There’s a lot of confusion surrounding net-metering. It is not a subsidy. It is, however, one of the most beneficial programs that makes going solar worthwhile. Net-metering simply allows you to sell your excess energy back to the grid. Every state has different policies in place as to what they will or will not allow. Over 30 states currently offer net-metering, but the practice is continually under attack by special interests that don’t want to fairly share the economic and financial benefits of distributed energy with the customers whose panels have generated it.

Here’s how it basically works: Many solar producers create more energy than they need during the day. That excess can be sold back to the grid for other people to use when demand is high. This “credit” can offset your energy usage at night when your solar panels are not producing.

Are clean renewables like solar and wind energy in position to completely replace existing conventional power systems anytime soon?

Until there is substantial improvement in energy storage technology, there will likely still be a need for diversity in energy production. But experts say we’re closing in on solutions to that battery problem. There are actually hundreds of cities around the world that are 100 percent renewable already. It can be done.

Where do we go from here?

We need to focus on eliminating the dirtiest of the power-producing plants first, which include coal and natural gas. The public health threats they pose can no longer be overlooked or denied. To cite just one example, once burned, coal produces a toxic ash that is typically disposed of in waste ponds. But a new investigation by Earth Justice of the coal industry’s own data found that most of those ponds have no lining, and 242 of 265 —  that’s 91 percent — of coal-fired plants with monitoring in place have leaked coal ash into groundwater. Contaminants include arsenic, lead, selenium, radium, and methyl mercury, all of can cause cancer, heart disease, stroke, and permanent brain damage in children.

But fossil fuels have been around forever, literally. Isn’t this like trying to put the genie back in the bottle?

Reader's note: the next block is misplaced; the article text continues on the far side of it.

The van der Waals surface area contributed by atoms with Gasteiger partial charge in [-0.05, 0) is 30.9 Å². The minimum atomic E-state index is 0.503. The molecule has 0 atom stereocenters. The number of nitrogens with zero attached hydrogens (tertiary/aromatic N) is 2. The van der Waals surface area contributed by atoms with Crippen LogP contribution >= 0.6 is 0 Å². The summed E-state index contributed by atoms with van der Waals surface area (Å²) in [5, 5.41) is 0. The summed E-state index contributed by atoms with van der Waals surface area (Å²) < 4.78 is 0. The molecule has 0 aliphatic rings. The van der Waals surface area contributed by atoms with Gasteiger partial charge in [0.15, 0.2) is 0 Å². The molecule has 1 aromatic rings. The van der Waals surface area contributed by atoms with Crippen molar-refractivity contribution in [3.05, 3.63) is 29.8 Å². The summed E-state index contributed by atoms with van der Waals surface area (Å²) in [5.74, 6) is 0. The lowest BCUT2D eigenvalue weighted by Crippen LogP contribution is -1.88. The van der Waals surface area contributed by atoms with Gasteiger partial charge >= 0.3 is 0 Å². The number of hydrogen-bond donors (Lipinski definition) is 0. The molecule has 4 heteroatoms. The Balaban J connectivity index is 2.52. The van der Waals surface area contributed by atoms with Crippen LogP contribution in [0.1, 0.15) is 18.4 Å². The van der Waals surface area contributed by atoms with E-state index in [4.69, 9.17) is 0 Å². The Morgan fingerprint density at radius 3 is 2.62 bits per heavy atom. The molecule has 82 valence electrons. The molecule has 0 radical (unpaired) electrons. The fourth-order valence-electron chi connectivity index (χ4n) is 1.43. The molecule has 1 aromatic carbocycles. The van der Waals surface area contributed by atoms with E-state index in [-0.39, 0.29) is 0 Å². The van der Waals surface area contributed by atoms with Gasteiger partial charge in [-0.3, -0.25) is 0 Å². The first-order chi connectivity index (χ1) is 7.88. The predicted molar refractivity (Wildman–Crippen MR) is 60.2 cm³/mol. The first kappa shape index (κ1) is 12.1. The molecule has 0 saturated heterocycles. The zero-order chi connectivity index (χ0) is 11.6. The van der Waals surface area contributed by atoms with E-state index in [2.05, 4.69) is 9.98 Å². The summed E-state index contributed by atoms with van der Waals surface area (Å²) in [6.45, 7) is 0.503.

Fossil fuels will still be around for decades to come – we just need to aggressively reduce our dependence on them. But many scientists say it is feasible that within 10 years, the country could be run by 60 percent renewables. That would be a huge step in the right direction. And seeing the trajectory of implementation, it would likely be that within about 16 or 17 years we could be 100 percent renewable... and a global leader in the energy revolution.

And as we substitute dirty energies for clean energies like solar and wind — in a decentralized fashion – we will see air quality improve and respiratory illnesses diminish while gaining far more stability in our national energy system overall.


The simple, undeniable fact is this: The sun can provide more energy in an hour than all of humanity uses in a year. We’re talking about an inexhaustible supply of clean, safe, reliable power that people and countries across the planet can access to power their lives and economies.

Even still, fossil fuel utilities continue to make billions of dollars from dirty energy monopolies – while the rest of us pay the consequences.

Learn more about the incredible benefits of solar energy and the deceptive tactics fossil fuel utilities are using to protect their bottom lines at the expense of every person on the planet by downloading Knowledge is Power now.

Click here to get your free download.